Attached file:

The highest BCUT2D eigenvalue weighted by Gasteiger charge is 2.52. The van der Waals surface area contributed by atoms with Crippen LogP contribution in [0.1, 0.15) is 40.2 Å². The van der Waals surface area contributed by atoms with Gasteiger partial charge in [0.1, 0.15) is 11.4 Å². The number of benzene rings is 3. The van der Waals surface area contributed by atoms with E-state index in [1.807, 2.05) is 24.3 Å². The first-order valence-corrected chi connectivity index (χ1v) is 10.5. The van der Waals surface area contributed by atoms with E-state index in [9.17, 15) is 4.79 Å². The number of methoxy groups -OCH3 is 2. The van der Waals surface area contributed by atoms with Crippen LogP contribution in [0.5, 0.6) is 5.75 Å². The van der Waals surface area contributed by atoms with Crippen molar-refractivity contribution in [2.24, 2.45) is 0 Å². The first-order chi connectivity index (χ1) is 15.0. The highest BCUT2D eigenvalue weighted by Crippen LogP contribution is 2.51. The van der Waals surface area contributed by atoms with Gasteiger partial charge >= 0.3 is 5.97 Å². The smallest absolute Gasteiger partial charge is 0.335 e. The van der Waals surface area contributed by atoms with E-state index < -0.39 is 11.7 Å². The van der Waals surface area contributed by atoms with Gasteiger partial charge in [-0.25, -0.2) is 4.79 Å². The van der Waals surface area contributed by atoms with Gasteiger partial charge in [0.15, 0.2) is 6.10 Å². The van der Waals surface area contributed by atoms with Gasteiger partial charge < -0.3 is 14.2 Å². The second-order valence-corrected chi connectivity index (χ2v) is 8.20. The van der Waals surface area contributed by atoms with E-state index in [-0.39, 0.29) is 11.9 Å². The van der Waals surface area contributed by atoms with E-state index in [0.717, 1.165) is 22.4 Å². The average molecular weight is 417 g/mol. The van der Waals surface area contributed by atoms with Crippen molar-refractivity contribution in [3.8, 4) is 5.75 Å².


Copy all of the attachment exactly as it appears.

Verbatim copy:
The highest BCUT2D eigenvalue weighted by Gasteiger charge is 2.52. The van der Waals surface area contributed by atoms with Crippen LogP contribution in [0.1, 0.15) is 40.2 Å². The van der Waals surface area contributed by atoms with Gasteiger partial charge in [0.1, 0.15) is 11.4 Å². The number of benzene rings is 3. The van der Waals surface area contributed by atoms with E-state index in [1.807, 2.05) is 24.3 Å². The first-order valence-corrected chi connectivity index (χ1v) is 10.5. The van der Waals surface area contributed by atoms with E-state index in [9.17, 15) is 4.79 Å². The number of methoxy groups -OCH3 is 2. The van der Waals surface area contributed by atoms with Crippen LogP contribution in [0.5, 0.6) is 5.75 Å². The van der Waals surface area contributed by atoms with Crippen molar-refractivity contribution in [2.24, 2.45) is 0 Å². The first-order chi connectivity index (χ1) is 15.0. The highest BCUT2D eigenvalue weighted by Crippen LogP contribution is 2.51. The van der Waals surface area contributed by atoms with Gasteiger partial charge >= 0.3 is 5.97 Å². The smallest absolute Gasteiger partial charge is 0.335 e. The van der Waals surface area contributed by atoms with E-state index < -0.39 is 11.7 Å². The van der Waals surface area contributed by atoms with Gasteiger partial charge in [-0.25, -0.2) is 4.79 Å². The van der Waals surface area contributed by atoms with Gasteiger partial charge in [0.15, 0.2) is 6.10 Å². The van der Waals surface area contributed by atoms with Gasteiger partial charge < -0.3 is 14.2 Å². The second-order valence-corrected chi connectivity index (χ2v) is 8.20. The van der Waals surface area contributed by atoms with E-state index in [-0.39, 0.29) is 11.9 Å². The van der Waals surface area contributed by atoms with E-state index in [0.717, 1.165) is 22.4 Å². The average molecular weight is 417 g/mol. The van der Waals surface area contributed by atoms with Crippen molar-refractivity contribution in [3.8, 4) is 5.75 Å².